Remains of second person found in Colorado wildfire
Wildfires that firefighters are struggling to contain are still burning in Colorado and several other parts of the West. (Source: CNN)
COLORADO SPRINGS, CO (RNN) – The Waldo Canyon Fire has now claimed the lives of at least two people.
The remains of the second victim were found Friday. They were among the remnants of the same home that the first victim was discovered at on Thursday.
The fires burning through Colorado and neighboring states in the West are just 5 percent contained, despite the relentless efforts of multiple agencies.
Police Chief Pete Carey has told the Associated Press that fewer than 10 people are missing from the areas affected by the blaze.
Officials said the Waldo Canyon fire is now the most destructive is state history, burning 346 homes.
National Guard troops have been deployed to help Colorado Springs police deal with the disaster.
Officials are still gathering reports of damage from the blaze that is 45 percent contained, but it was reported more than 20,000 homes and 160 businesses were in danger from the fire.
The FBI in Denver is trying to determine whether the fire was started intentionally.
Evacuations are ongoing, and more than 36,000 people had been displaced as of Friday.
"We're still fighting with everything we've got," said Colorado Gov. John Hickenlooper.
Colorado Springs Mayor Steve Bach said hundreds of homes have been destroyed by blazes that ate through the city's neighborhoods and threatened the Air Force Academy.
Officials moved more than 500 cadets to safety Wednesday evening, although their living quarters were not immediately threatened. More than 1,000 new cadets were expected to arrive Thursday.
It was estimated that Red Cross shelters near the area had enough room to house about 2,500 people.
President Barack Obama toured parts of Colorado that have been ravaged by the blazes, where he visited with firefighters on Friday. He has declared Colorado a disaster area due to the Waldo Canyon and High Park wildfires, making the state eligible for federal aid.
"We're going to continue to make sure that the Federal Emergency Management Agency, the Forest Service, our military and National Guard and all the resources that we have available at the federal level are brought to bear in fighting this fire," Obama said in his weekly radio and internet address Saturday.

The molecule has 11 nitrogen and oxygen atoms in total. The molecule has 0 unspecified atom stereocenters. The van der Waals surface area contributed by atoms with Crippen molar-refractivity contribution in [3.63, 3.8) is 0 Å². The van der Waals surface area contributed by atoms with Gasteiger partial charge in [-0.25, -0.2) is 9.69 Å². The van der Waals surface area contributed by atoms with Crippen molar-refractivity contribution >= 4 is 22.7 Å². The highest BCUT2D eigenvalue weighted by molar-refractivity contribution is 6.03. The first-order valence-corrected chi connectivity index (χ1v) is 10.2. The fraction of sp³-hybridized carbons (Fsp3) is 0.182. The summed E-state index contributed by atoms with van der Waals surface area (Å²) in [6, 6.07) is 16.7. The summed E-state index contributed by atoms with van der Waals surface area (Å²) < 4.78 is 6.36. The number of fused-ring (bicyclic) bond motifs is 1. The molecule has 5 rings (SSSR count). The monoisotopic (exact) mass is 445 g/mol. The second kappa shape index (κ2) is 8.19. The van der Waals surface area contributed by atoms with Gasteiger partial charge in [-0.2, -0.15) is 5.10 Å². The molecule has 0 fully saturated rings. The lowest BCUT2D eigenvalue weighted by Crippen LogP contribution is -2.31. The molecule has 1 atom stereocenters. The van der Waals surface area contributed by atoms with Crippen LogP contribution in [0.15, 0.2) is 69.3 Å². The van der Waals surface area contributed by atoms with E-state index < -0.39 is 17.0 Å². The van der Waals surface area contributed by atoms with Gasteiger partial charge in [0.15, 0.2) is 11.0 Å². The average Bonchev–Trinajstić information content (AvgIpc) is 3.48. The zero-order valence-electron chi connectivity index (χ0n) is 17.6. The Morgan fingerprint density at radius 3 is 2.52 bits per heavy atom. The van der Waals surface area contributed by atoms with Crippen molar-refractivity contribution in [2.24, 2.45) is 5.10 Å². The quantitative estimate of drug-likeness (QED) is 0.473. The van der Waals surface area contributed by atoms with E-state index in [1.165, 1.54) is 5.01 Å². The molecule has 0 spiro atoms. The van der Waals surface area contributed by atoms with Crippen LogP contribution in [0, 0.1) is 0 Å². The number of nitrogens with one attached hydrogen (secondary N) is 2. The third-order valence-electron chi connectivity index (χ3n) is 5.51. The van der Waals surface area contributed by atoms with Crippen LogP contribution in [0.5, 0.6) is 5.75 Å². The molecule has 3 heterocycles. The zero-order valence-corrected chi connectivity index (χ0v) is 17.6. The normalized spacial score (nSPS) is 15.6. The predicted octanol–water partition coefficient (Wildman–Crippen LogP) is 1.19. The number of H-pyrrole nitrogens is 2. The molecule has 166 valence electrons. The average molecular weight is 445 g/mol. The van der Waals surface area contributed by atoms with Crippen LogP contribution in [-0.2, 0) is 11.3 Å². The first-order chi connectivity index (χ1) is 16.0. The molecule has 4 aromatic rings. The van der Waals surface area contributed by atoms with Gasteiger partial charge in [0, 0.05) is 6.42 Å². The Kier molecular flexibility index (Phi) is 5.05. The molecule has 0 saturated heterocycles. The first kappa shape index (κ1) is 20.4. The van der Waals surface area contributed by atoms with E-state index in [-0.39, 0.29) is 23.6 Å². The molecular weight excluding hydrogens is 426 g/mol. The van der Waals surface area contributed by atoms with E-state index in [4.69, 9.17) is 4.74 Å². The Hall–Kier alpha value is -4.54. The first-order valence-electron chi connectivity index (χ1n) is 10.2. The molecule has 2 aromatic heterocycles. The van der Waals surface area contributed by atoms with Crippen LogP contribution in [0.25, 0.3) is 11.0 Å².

The High Park Wildfire is now 85 percent contained.
The number of fires that have broken out mixed with shifting winds and dry weather has put a strain on available resources. Firefighters got a little help Thursday after winds calmed in many parts of the region.
Although there is little containment of the blazes, the U.S. Forest Service's Director of Fire and Aviation Management Tom Harbour said there is reason to remain optimistic.
"With over 10,000 firefighters in the Forest Service and the ability to get over 700 aircraft of all types, we're feeling cautiously confident when you look at the season as a whole," Harbour said.
Wildfires are also burning in central Utah and Billings, MT, destroying dozens of homes and leading to the evacuation of hundreds of people. The Bridger-Teton National Forest Fire in Wyoming had burned about 19 square miles as of Wednesday.
More than $3.2 million has been spent on the Waldo Canyon fire alone, and 1,200 personnel and six helicopters are fighting the blaze.
The multiple fires that have broken out in Colorado and other parts of the West are among some of the worst wildfire events of the past decade:
Largest fires in Colorado history:
1. Hayman (2002) - Burned 137,760 acres and killed five firefighters; $39 million in firefighting costs.
2. High Park Fire (2012), Larimer County - Burned 87,250 acres; $29.6 million in firefighting costs.
3. Missionary Ridge (2002) - Burned 71,739 acres and killed one firefighter; $40 million in firefighting costs.
4. Last Chance grassland (2012) - Burned 44,000 acres.
5. Trinidad Complex (2002) – Burned 33,000 acres; $2.18 million in firefighting costs.
Largest fires in U.S. history:
1. Peshtigo, WI (October 1871) - Burned 3.8 million acres and killed 1,500.
2. Idaho and Montana (August 1910) - Burned 3 million acres and killed at least 85.
3. Southern California (October 2003) - Burned more than 800,000 acres and killed 22.
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